There are two types of #include statements: #include <foo.h> and #include "foo.h".
Say we have the file xyz.h in /usr/include/mylib/ that contains the following:
The preprocessor will search for the file header1.h in all the paths given as -I arguments and then replace the line with the contents of that file.
For line 2 the preprocessor tries to use the file /usr/include/mylib/header2.h first and if it does not exist search for the file like it did for header1.h. The important part to note here is that the preprocessor does not look in the directory of the source file that includes xyz.h but in the directory where xyz.h resides.
Now, which include statement is the one to use? After all you can specify every directory you want using -I and thus could use #include <...> everywhere.
Rationale: The header files of external libraries are obviously not in the same directory as your source files. So you need to use angle brackets.
Headers of your own application have a defined relative location to the source files of your application. Using KDE4's cmake macros your source directory is the first include switch to the compiler and therefore there's no difference in using angle brackets or double quotes. If you work with a different buildsystem that does not include the current source directory or disable CMAKE_INCLUDE_CURRENT_DIR then all includes (inside your application) using angle brackets will break.
Ideally the buildsystem would not need to specify -I<source directory> though as that can break with library headers that have the same filename as a header of your project (i.e.: If a library has the header file foo.h and your project has a different file with the same filename the compiler will always pick the header from your project instead of the one from the library because the source directory of the project is specified first.)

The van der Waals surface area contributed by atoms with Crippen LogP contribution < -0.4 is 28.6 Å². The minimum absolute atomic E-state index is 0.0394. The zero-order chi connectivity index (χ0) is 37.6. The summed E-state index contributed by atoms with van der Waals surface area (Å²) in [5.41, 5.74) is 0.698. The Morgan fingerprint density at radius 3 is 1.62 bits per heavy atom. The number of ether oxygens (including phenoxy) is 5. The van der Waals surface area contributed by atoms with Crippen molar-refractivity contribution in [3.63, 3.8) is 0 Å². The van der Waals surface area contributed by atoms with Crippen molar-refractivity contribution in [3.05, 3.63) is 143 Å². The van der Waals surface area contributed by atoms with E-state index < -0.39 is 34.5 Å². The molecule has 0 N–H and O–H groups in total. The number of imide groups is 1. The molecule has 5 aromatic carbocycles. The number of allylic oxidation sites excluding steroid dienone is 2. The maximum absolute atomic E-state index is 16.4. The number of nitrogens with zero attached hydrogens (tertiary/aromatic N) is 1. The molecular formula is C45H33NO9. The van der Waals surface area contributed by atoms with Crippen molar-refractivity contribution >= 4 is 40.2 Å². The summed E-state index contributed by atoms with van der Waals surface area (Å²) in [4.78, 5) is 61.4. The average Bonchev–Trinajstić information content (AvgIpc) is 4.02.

Rationale: The header files of external libraries are obviously not in a fixed location relative to your source files. So you need to use angle brackets.
Headers of your own libraries have a fixed relative location in the filesystem. Therefore you can use double quotes. You should use double quotes because otherwise the include statement could include a different header file than expected. An example how angle brackets can break the build:
/usr/include/libxyz/xyz.h includes foo.h using angle brackets and expects to have it replaced with the contents of the file /usr/include/libzyx/foo.h. Assuming there's another library that also ships a foo.h file in the directory /usr/include/anotherlib/. If the application that uses both libraries compiles with "g++ -I/usr/include/libxyz -I/usr/include/anotherlib ..." libxyz will work as expected. If the application compiles with "g++ -I/usr/include/anotherlib -I/usr/include/libxyz ..." the header xyz.h will include the file /usr/include/anotherlib/foo.h instead of the file that is shipped with libxyz. The same problem can appear if an application has a header file of the same name as a library and specifies -I./ as the first include directory.
If you use subdirectories for the installed header files you need to have the exact same directory structure for the headers in the source directory. Example: /usr/include/libfoo/ contains the directory bar. In libfoo resides the header header1.h, in libfoo/bar the file header2.h. The latter depends on the former so it includes it using
#include "../header1.h"If the source directory structure of the library is not the same (in this case: header2.h in a subdirectory of the directory where header1.h resides) this obviously will break.